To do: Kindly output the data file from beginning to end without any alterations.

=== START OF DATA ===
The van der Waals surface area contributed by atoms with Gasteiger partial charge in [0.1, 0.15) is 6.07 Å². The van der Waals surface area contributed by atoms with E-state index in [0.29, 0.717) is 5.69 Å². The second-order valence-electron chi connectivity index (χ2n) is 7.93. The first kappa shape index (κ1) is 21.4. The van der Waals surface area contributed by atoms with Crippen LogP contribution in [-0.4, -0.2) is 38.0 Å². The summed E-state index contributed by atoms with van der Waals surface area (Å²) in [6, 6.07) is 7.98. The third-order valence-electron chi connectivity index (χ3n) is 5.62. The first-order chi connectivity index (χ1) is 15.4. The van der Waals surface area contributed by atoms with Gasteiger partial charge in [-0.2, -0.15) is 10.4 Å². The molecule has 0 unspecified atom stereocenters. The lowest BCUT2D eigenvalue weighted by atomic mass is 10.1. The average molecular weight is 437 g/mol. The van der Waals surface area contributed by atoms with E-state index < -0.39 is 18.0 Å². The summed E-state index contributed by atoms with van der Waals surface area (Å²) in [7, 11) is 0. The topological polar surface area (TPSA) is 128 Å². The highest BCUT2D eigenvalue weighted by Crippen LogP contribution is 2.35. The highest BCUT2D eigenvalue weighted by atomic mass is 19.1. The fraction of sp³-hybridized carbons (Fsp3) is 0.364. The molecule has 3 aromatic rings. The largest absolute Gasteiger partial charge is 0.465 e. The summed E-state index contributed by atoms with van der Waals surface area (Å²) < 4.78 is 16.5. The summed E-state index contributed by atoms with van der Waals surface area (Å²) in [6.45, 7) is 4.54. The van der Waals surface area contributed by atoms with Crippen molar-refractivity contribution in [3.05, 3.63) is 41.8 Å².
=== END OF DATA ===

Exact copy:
The van der Waals surface area contributed by atoms with Gasteiger partial charge in [0.1, 0.15) is 6.07 Å². The van der Waals surface area contributed by atoms with E-state index in [0.29, 0.717) is 5.69 Å². The second-order valence-electron chi connectivity index (χ2n) is 7.93. The first kappa shape index (κ1) is 21.4. The van der Waals surface area contributed by atoms with Crippen LogP contribution in [-0.4, -0.2) is 38.0 Å². The summed E-state index contributed by atoms with van der Waals surface area (Å²) in [6, 6.07) is 7.98. The third-order valence-electron chi connectivity index (χ3n) is 5.62. The first-order chi connectivity index (χ1) is 15.4. The van der Waals surface area contributed by atoms with Gasteiger partial charge in [-0.2, -0.15) is 10.4 Å². The molecule has 0 unspecified atom stereocenters. The lowest BCUT2D eigenvalue weighted by atomic mass is 10.1. The average molecular weight is 437 g/mol. The van der Waals surface area contributed by atoms with E-state index < -0.39 is 18.0 Å². The summed E-state index contributed by atoms with van der Waals surface area (Å²) in [7, 11) is 0. The topological polar surface area (TPSA) is 128 Å². The highest BCUT2D eigenvalue weighted by Crippen LogP contribution is 2.35. The highest BCUT2D eigenvalue weighted by atomic mass is 19.1. The fraction of sp³-hybridized carbons (Fsp3) is 0.364. The molecule has 3 aromatic rings. The largest absolute Gasteiger partial charge is 0.465 e. The summed E-state index contributed by atoms with van der Waals surface area (Å²) < 4.78 is 16.5. The summed E-state index contributed by atoms with van der Waals surface area (Å²) in [6.45, 7) is 4.54. The van der Waals surface area contributed by atoms with Crippen molar-refractivity contribution in [3.05, 3.63) is 41.8 Å².